Brother's mistake and father's love drive Panthers RB Mike Davis

CHARLOTTE, N.C. -- Carolina Panthers running back Mike Davis isn’t one to spike the football after a touchdown. He usually drops it to the ground with his right arm, and then stands with his arms on his hips or crossed while teammates congratulate him.

Occasionally, he’ll dance.

Or as was the case a few years ago after a 17-yard touchdown run for the Seattle Seahawks, he pretended the ball was a pillow and curled up with it in the end zone like he was going to sleep.

So when the Carolina Panthers running back pulled back his right arm and drilled the ball into the turf after his 13-yard, second-quarter touchdown in Sunday’s 21-16 victory against the Los Angeles Chargers, his older brother took notice.

“That was a little different," James Davis said. “That comes from a lot of joy."

And sadness.

The joy was from the decision a few years ago not to make the same mistake his brother did in in 2011, when James gave up on his NFL career because he wasn’t getting the playing time he believed he deserved.

The sadness came from missing his father, who died of prostate cancer just over a year ago, on Sept. 25, 2019.

After the game, Davis posted a video of the 13-yard screen pass from quarterback Teddy Bridgewater on social media and summed up his feelings with the caption: “I know my dad is proud."

“It was tough for him," James said of Mike losing his dad, Michael Oliver. “It was the first time I’d ever seen my brother cry."

Mike fought back some tears on Sunday as he talked about helping the Panthers (1-2) end a 10-game losing streak in his first start in the place of star running back Christian McCaffrey, who is out four to six weeks with a high ankle sprain.

Mike wishes his father could have seen him again wearing No. 28, as he did at the University of South Carolina, instead of Nos. 20, 22, 25, 27 and 39, which he wore in NFL stops with San Francisco, Seattle and Chicago.

He wishes his father were alive to make the short drive from Atlanta for Sunday’s home game against Arizona (2-1).

“I'm trying not to tear up,” Mike said on a postgame Zoom call. “I just loved my dad so much and I think it's crazy he went away.”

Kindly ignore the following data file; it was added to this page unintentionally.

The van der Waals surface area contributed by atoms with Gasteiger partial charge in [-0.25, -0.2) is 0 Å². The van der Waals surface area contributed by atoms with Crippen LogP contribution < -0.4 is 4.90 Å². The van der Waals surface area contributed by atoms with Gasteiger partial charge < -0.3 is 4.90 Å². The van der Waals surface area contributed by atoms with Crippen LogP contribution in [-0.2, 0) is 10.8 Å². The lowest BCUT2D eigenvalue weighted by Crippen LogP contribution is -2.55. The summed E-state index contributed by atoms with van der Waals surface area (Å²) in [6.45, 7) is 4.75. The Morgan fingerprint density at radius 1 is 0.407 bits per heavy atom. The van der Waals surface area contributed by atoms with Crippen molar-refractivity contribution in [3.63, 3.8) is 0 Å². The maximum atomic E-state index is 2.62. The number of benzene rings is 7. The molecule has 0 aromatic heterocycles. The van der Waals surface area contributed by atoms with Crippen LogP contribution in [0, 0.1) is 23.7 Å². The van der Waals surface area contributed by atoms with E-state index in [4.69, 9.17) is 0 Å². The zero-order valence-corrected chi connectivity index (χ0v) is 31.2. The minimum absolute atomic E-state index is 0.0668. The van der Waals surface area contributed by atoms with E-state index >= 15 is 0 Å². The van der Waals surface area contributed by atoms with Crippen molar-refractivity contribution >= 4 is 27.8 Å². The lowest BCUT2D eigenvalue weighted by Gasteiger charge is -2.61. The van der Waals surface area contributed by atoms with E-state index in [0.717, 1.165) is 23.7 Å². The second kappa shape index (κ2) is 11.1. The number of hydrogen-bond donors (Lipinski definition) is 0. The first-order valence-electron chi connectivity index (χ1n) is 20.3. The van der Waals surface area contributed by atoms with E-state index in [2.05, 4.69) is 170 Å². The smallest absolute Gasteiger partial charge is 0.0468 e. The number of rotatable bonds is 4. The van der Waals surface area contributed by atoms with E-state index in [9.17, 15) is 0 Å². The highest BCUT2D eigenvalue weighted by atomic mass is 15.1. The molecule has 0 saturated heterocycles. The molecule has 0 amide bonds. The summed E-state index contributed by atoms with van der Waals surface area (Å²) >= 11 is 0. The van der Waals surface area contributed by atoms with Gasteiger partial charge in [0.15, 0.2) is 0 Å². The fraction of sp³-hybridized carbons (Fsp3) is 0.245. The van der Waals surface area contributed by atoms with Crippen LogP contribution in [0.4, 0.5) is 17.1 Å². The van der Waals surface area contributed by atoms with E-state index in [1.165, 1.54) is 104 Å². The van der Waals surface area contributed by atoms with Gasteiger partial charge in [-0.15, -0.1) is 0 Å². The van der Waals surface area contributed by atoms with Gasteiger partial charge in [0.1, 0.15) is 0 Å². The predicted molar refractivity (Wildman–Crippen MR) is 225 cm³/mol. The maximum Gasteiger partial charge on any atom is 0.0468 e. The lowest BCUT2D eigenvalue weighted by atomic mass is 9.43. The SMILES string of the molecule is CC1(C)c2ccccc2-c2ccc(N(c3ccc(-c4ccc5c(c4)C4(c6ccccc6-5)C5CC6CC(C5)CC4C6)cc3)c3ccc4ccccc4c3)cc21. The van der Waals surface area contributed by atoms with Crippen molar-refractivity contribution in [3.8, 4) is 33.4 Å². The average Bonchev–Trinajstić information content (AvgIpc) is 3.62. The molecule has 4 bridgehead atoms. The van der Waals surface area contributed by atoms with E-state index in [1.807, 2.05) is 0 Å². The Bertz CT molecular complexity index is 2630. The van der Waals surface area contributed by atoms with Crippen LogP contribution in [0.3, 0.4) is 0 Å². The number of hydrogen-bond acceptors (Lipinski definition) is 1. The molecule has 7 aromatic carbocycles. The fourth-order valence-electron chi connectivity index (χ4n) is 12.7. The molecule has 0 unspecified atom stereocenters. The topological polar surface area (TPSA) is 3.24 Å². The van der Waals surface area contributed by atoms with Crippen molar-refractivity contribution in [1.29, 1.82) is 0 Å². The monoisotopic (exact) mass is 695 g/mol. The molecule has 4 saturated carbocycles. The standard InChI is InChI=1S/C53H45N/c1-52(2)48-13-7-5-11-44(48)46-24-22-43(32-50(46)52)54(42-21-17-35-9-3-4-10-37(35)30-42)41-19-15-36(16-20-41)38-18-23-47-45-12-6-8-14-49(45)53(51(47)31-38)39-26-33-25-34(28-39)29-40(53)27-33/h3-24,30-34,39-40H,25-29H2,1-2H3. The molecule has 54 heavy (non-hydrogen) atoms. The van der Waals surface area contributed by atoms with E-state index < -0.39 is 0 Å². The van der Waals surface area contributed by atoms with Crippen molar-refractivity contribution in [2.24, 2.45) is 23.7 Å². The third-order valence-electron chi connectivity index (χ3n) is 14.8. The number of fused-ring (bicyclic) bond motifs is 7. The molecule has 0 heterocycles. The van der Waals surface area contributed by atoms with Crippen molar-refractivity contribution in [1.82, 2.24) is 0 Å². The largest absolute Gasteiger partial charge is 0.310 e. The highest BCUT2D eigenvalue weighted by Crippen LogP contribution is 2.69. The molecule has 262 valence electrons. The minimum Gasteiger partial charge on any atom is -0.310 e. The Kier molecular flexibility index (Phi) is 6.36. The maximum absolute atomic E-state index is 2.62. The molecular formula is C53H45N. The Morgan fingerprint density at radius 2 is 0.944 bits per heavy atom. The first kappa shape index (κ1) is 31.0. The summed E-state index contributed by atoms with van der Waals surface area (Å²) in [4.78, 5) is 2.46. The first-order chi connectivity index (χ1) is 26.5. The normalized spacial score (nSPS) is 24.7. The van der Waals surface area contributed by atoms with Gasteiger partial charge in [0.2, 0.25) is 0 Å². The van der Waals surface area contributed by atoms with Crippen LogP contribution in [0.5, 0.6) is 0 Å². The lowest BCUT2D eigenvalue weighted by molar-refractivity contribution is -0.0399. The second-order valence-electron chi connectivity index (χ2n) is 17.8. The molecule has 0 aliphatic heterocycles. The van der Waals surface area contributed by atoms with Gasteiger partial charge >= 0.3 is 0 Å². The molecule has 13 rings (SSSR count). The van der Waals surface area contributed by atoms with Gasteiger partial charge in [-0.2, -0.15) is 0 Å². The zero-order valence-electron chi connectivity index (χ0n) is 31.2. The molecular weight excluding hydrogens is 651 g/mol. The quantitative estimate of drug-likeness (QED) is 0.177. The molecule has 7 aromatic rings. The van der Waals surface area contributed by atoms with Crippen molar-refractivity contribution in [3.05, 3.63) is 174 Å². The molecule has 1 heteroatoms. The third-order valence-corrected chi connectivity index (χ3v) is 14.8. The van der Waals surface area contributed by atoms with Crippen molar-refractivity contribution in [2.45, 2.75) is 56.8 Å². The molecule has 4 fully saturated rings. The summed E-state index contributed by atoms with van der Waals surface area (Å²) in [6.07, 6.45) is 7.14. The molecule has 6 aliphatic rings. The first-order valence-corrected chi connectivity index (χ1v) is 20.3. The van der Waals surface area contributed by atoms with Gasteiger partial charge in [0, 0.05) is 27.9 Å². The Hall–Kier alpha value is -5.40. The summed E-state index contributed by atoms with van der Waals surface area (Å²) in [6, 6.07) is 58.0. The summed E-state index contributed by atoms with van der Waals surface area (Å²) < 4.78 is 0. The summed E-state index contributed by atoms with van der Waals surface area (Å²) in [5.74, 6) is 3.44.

Because of James, Davis didn’t let pride take football away from him. He learned from his brother’s mistake of getting into an argument with then-Washington coach Mike Shanahan over his spot on the depth chart and leaving training camp without explanation.

James never played in an NFL game again despite spending brief time on the practice squads at Houston and Detroit.

“It could have been so easy for me to give up when I was in Seattle on the practice squad [in 2017],” Mike said. “It was real depressing and there were times when I was like, ‘I don’t want to do this no more.’ “

Mike also didn’t want to have regrets like his brother, who is now an athletic director for a youth recreation center in Atlanta.

“I don’t think ever giving up all the way crossed his mind because he did have me as an example,” James said. “I would never let him think that way. I’m always pushing him. I know he’s a good player. He just needs to get the right opportunity.”

Davis took advantage of his first opportunity with McCaffrey sidelined, rushing 13 times for 46 yards and catching eight passes for 45 yards and the touchdown against the Chargers.

He wasn’t as spectacular as McCaffrey, one of the best all-purpose backs in the NFL. But he was steady and made running backs coach Jeff Nixon look good for lobbying to keep Davis on the roster after head coach Matt Rhule was hired in January.

“He played well,” said James, 34, who is seven years older than Mike. “Repetition is going to be key. You’ve got to get reps with the O-line to figure out what you need to do.”

James, who finished his college career fourth in Clemson history in all-purpose yards (4,309), has been coaching Mike from afar for years. They talk almost every day, and James doesn’t hesitate to offer criticism or praise.

Mike listens because he respects his brother’s opinion.

“He was very talented, and he should have had more years than he did,” Mike said.

James regrets his decision at Washington. He wishes he stuck it out to get the opportunity Mike is getting now.

“I didn’t have anybody to talk to like Mike has had with me,” James said. “This has been like a life lesson for Mike.”

Beyond his brother, Mike drew motivation from an Eric Thomas motivational video featuring his “You Owe You" speech. He watched it every morning while struggling with playing time in Seattle.

In the video, Thomas says, “You can’t make me want what I don’t want.”

What Davis ultimately realized was he wanted was to play football regardless of his role.

“What stands out most is I never gave up,” Mike said.

Mike’s new teammates appreciate his story of perseverance, as well as what he can do for them on the field.

“Mike is a cool dude, man,” Bridgewater said. “He’s a true pro. He comes to work every day with the right mindset.”

Mike’s brother was a part of that mindset. His dad was a part of that mindset.

And everything it took to get that mindset came pouring out in the spike.

“Man, how do I explain this?” Mike said. “My dad was my biggest fan. I know that he wanted to see me play and go out there and do my thing.”